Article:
Abstract

http://ssrn.com/abstract=2178200
 


 



A New Look: Dismissal Rates in Federal Civil Cases


Scott Dodson


University of California Hastings College of the Law

November 19, 2012

96 Judicature 127 (2012)
UC Hastings Research Paper No. 27

Abstract:     
In the wake of Twombly and Iqbal, a number of studies have been conducted to determine the decisions' effects on dismissal practice in federal civil cases. However, those studies have tended to code whole cases rather than claims -- leading to the ambiguous coding category of “mixed” dismissals and to problems in characterizing the nature of the dispute -- and have failed to distinguish between legal sufficiency and factual sufficiency, potentially masking important detail about the effects of the pleadings changes.

This paper begins to fill in that detail. I compiled an original dataset of district court opinions and coded each claim -- rather than whole case -- subject to an adjudicated Rule 12(b)(6) motion. For each claim, I also determined whether the court resolved the motion on grounds of legal or factual sufficiency. This methodology opened an unprecedented level of granularity in the data.

The data reveal statistically significant increases in the dismissal rate overall and in a number of subsets of claims. I also find an increase in the relative prevalence and efficacy of factual-insufficiency arguments for dismissal. Perhaps surprisingly, I find a decrease in the relative prevalence and efficacy of legal-insufficiency arguments for dismissal. These data and insights on the rationales of dismissals are new to the literature and suggest that Twombly and Iqbal are affecting both movant strategy and judicial reasoning.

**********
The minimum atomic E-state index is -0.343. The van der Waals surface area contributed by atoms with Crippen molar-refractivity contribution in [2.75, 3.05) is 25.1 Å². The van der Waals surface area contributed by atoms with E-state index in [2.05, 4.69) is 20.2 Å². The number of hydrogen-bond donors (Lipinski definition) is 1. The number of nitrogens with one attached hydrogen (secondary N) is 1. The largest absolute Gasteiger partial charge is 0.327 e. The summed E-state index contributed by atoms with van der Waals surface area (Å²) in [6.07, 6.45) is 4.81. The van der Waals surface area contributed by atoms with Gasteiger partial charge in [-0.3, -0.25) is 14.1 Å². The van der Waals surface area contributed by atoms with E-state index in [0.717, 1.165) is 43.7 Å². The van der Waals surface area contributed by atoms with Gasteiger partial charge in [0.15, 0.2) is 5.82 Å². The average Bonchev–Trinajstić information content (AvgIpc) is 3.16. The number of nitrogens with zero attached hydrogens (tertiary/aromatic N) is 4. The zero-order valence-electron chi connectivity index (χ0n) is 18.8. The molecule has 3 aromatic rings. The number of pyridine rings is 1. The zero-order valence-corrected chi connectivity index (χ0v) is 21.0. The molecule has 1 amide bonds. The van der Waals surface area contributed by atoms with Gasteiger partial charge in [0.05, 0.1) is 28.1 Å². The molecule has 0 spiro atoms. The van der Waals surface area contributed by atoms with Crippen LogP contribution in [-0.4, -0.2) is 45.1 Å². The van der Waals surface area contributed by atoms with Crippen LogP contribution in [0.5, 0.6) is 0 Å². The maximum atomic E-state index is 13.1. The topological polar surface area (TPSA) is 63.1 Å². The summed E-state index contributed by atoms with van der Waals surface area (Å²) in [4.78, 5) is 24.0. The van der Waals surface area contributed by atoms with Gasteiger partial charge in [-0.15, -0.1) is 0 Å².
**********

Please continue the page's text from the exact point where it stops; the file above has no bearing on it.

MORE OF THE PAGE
Number of Pages in PDF File: 10

Keywords: Twombly, Iqbal, Twiqbal, Rule 12, motion to dismiss, dismissal, FJC

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Date posted: November 27, 2012 ; Last revised: March 20, 2013

Suggested Citation

Dodson, Scott, A New Look: Dismissal Rates in Federal Civil Cases (November 19, 2012). 96 Judicature 127 (2012); UC Hastings Research Paper No. 27. Available at SSRN: http://ssrn.com/abstract=2178200

Contact Information

Scott Dodson (Contact Author)
University of California Hastings College of the Law ( email )
200 McAllister Street
San Francisco, CA 94102
United States
415-581-8959 (Phone)
HOME PAGE: http://https://www.uchastings.edu/faculty-administration/faculty/dodson/index.html

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